Rep. Ron Paul – Made his stand as the maverick in the field. He also came across as passionate, principled, and had a good wit. However, his views on foreign policy are going to hurt him in the end. As much as America may wish to go back to isolationism, that ship has sailed. He advocated himself well, but his views won’t hold. Hard to grade with this dynamic, but based on his performance, and not his substance B.

Gov. Mike Huckabee – He had some good moments, and probably the biggest yuck of the night with his joke concering “The Governator”. He came across as genuine but may have suffered from the format as his positions are hard to define from some of the others, and nuance of his stands may be lost in the shuffle. Grade B-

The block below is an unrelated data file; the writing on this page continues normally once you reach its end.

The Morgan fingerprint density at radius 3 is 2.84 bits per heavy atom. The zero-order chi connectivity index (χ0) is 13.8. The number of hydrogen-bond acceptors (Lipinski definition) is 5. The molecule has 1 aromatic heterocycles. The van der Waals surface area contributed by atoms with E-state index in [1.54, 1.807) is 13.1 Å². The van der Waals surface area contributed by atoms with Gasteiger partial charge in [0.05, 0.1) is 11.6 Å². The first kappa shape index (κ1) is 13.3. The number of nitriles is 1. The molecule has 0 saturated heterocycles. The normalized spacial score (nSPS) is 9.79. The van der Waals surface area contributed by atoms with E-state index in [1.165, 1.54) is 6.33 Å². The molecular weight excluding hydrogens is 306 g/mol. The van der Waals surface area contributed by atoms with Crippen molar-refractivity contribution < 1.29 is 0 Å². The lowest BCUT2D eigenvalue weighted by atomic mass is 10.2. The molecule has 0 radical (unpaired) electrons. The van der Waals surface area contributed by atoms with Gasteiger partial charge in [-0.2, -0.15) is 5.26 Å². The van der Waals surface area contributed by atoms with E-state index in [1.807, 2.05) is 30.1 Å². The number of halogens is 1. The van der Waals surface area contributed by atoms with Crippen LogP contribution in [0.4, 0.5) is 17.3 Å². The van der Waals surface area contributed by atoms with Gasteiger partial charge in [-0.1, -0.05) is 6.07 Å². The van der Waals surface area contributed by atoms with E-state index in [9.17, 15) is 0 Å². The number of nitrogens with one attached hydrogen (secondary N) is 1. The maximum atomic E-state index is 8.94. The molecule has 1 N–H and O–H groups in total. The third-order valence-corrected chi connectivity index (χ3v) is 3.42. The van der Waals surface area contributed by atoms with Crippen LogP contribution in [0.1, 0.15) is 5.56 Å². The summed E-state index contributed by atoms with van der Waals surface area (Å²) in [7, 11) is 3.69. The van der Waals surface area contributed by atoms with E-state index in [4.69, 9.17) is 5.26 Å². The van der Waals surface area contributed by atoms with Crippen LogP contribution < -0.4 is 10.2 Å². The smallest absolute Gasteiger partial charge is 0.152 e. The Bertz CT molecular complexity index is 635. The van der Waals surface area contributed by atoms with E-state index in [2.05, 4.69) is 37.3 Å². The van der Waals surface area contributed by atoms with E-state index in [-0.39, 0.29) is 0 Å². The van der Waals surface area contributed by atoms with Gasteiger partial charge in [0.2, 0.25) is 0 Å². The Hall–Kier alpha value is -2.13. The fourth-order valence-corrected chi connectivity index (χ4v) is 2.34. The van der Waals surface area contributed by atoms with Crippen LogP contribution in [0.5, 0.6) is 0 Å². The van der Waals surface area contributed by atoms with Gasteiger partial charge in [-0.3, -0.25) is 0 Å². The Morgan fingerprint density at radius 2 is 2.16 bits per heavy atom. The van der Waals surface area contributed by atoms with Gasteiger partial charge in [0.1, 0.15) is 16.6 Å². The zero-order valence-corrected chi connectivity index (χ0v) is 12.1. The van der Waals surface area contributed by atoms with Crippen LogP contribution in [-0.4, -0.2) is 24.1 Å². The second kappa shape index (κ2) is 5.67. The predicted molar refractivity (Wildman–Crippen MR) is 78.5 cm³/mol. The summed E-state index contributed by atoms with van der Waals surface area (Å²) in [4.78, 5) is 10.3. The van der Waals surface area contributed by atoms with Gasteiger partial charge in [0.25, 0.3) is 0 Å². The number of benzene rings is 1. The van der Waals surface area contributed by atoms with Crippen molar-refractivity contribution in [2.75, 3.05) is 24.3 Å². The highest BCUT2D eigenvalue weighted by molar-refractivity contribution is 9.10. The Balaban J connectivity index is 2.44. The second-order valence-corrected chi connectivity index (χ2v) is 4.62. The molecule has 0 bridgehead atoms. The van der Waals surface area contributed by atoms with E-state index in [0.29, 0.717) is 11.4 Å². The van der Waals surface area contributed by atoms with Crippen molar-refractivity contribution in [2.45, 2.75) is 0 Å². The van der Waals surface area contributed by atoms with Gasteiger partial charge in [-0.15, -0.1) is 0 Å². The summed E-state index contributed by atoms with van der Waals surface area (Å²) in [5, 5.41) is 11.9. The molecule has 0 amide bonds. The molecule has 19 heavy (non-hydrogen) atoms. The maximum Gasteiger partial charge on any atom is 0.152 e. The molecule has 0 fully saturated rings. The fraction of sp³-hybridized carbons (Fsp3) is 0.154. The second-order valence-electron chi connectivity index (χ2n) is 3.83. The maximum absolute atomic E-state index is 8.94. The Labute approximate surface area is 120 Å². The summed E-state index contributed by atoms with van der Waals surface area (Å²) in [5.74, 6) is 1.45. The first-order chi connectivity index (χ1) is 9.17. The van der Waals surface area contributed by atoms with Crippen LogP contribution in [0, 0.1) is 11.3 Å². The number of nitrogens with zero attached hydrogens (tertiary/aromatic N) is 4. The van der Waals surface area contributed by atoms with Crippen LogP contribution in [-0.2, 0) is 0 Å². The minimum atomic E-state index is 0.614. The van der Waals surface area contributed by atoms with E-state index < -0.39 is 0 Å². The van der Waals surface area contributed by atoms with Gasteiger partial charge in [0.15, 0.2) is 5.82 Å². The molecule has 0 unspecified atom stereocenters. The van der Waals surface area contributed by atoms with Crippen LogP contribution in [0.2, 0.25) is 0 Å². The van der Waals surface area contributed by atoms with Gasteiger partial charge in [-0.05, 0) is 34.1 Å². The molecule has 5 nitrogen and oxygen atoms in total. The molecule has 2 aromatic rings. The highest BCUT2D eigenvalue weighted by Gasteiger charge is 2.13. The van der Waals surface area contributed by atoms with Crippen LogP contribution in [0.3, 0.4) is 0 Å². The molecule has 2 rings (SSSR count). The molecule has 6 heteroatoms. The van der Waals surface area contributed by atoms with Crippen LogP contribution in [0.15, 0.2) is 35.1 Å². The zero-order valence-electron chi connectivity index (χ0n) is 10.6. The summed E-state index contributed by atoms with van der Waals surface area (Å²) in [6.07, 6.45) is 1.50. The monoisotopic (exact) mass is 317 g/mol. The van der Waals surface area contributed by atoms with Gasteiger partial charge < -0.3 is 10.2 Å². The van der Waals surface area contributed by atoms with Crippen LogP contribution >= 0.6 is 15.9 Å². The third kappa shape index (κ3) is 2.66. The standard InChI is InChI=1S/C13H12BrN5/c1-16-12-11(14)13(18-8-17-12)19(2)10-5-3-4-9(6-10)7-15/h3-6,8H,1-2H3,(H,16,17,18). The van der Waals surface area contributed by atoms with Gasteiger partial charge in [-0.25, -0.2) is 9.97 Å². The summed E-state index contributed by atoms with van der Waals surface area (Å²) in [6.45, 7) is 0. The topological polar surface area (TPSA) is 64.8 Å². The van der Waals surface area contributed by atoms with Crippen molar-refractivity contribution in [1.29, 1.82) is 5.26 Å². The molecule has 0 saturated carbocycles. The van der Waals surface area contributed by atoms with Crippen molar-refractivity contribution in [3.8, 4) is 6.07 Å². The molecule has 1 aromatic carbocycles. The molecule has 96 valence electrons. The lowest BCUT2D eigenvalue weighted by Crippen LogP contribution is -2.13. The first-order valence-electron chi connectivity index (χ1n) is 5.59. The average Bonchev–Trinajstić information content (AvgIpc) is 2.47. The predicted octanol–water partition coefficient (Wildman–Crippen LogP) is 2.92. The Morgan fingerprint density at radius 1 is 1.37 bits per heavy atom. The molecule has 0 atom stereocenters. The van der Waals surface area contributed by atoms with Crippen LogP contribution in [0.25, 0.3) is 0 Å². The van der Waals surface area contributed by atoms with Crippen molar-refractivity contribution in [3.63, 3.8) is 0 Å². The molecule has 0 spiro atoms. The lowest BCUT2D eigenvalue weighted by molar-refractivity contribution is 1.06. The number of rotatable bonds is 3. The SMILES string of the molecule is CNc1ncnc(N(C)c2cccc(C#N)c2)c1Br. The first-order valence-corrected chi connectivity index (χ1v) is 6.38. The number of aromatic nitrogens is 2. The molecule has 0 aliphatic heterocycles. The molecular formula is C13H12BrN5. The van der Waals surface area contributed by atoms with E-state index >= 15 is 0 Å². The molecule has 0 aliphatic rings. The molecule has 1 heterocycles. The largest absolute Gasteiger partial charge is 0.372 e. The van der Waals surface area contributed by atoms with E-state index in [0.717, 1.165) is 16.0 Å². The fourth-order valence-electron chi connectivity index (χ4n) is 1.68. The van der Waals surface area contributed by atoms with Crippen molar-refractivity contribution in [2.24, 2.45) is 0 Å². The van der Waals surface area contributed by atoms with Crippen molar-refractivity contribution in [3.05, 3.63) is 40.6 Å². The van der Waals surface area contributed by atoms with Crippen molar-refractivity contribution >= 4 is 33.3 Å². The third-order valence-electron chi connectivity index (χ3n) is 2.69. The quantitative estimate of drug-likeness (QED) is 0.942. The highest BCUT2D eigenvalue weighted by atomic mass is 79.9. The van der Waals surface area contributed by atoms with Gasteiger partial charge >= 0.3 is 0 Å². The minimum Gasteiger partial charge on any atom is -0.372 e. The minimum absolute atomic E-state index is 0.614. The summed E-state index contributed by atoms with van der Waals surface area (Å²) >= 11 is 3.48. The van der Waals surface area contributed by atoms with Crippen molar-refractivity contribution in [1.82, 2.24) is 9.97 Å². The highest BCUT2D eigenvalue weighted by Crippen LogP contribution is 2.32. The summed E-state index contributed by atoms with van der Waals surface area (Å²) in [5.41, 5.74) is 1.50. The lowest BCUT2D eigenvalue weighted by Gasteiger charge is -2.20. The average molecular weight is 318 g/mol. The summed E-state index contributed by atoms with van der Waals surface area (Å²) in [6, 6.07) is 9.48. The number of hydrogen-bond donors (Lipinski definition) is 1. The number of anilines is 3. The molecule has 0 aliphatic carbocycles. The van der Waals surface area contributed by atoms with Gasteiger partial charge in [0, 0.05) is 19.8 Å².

Overall big winner has to be Romney. He did very well, and being slotted first, by the draw helped him. I think the big loser was Tom Tancredo, and this is not a slight, but he seemed frustrated and this won’t give him much of a bump.

I think that the only shift will be Romney moving up, but the question is who will pay for this hike Giuliani – who probably won’t lose support, McCain or maybe the non-announced candidate, who will also miss South Carolina’s debate, Fred Thompson.

If I had to be like a reality show and only promote five I think these five will likely be in SC.

Giuliani, McCain, Romney, Rep. Hunter, and either Sen. Brownback or Gov. Huckabee.

Then again, I could be wrong.

May 3, 2007

Where You Stand Politically

So, you want to  know where you stand and how you can get that cool little icon like I have on my blog?

Well, just go to this site and take the quiz.  I would put no opinion if you are not sure about something.